This article is more than 1 year old

Brit retailer John Lewis to catapult 111 tech bods over to Capgemini weeks after dumping 244 on Wipro

80 among newly TUPE'd workforce may face redundancy, say insiders

UK retailer the John Lewis Partnership continued its "digital transformation" this week by confirming another batch of staff are to be ejected into the arms of outsourcing giant Capgemini.

Having already directed a herd of 244 Partners toward Wipro, it is now the turn of another 111 who will transfer to Capgemini under the Transfer of Undertakings Protection of Employment (TUPE) regulations.

The Register understands that of the 111, 80 former Partners could be made redundant. Fifteen roles will be created to support the relationship with Capgemini.

Other than confirming the 111 non-customer facing Partners heading to Capgemini under TUPE, John Lewis was unable to provide an exact number of potential redundancies in response to a question from The Register.

While the terms and conditions are under review, the spokesperson told us "some changes will be live from November and then fully completed by March 2021."

"Capgemini is proposing a new operating model where 111 non-customer facing Partners are expected to transfer to Capgemini under TUPE. Due to the formal nature of this process... we are unable, at this stage, to provide more exact information about the numbers or types of roles impacted on transfer," a spokesperson for John Lewis told us.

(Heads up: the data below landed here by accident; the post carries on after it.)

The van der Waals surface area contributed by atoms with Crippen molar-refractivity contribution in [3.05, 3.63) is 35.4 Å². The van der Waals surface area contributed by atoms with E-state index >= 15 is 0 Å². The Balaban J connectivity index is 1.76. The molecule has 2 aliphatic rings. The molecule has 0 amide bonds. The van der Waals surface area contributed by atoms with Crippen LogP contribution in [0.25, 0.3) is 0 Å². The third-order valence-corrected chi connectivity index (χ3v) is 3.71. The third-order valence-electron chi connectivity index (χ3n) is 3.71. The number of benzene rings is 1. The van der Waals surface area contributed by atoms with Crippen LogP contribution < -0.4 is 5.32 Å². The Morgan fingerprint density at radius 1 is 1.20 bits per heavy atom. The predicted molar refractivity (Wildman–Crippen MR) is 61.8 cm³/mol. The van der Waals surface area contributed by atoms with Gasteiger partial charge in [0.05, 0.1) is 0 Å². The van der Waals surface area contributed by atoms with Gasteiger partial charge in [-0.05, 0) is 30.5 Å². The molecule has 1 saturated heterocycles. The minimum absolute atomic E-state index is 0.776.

The agreement goes across both the grocery arm, Waitrose, and those working behind the scenes at the John Lewis department stores.

From the perspective of the John Lewis Partnership, Capgemini will be there to dole out IT application services and, perhaps more importantly, support the processes of a business somewhat buffeted by the impact of the COVID-19 pandemic. Capgemini itself, however, insisted it would be the "the strategic application delivery partner" for the retailer.

Cap will also be helping the venerable UK retailer to "continue to delight its customers", although that could be tricky if a swathe of IT staff knowledgeable in the business are indeed for the chop.

John Lewis told us that a "thorough and comprehensive knowledge transfer process" would be undertaken before Capgemini formally takes over the service.

The Register understands that some expectation management might have been in play. While the number due to be slapped with the TUPE stick (if one includes the earlier Wipro announcement) is approaching 360, mutterings that as many as 500 employees could be hit were circulating within the bowels of the partnership earlier this year.

This is, apparently, the last announcement expected from the retailer as far as its IT operations are concerned. Then again, its new motto seems ever more like "never knowingly under-outsourced", so never say never.

Capgemini reported modest growth for the first quarter of 2020 as revenue climbed 3.1 per cent year on year to reach €3.547bn. The UK and Ireland part (making up 12 per cent of the group's revenues) reported a 2.6 per cent decrease at constant exchange rates. The total headcount stood at 219,100, up 2.9 per cent year-on-year, with a 2.4 per cent increase in employees in offshore centres to 124,900. ®

More about

More about

More about


Send us news

Other stories you might like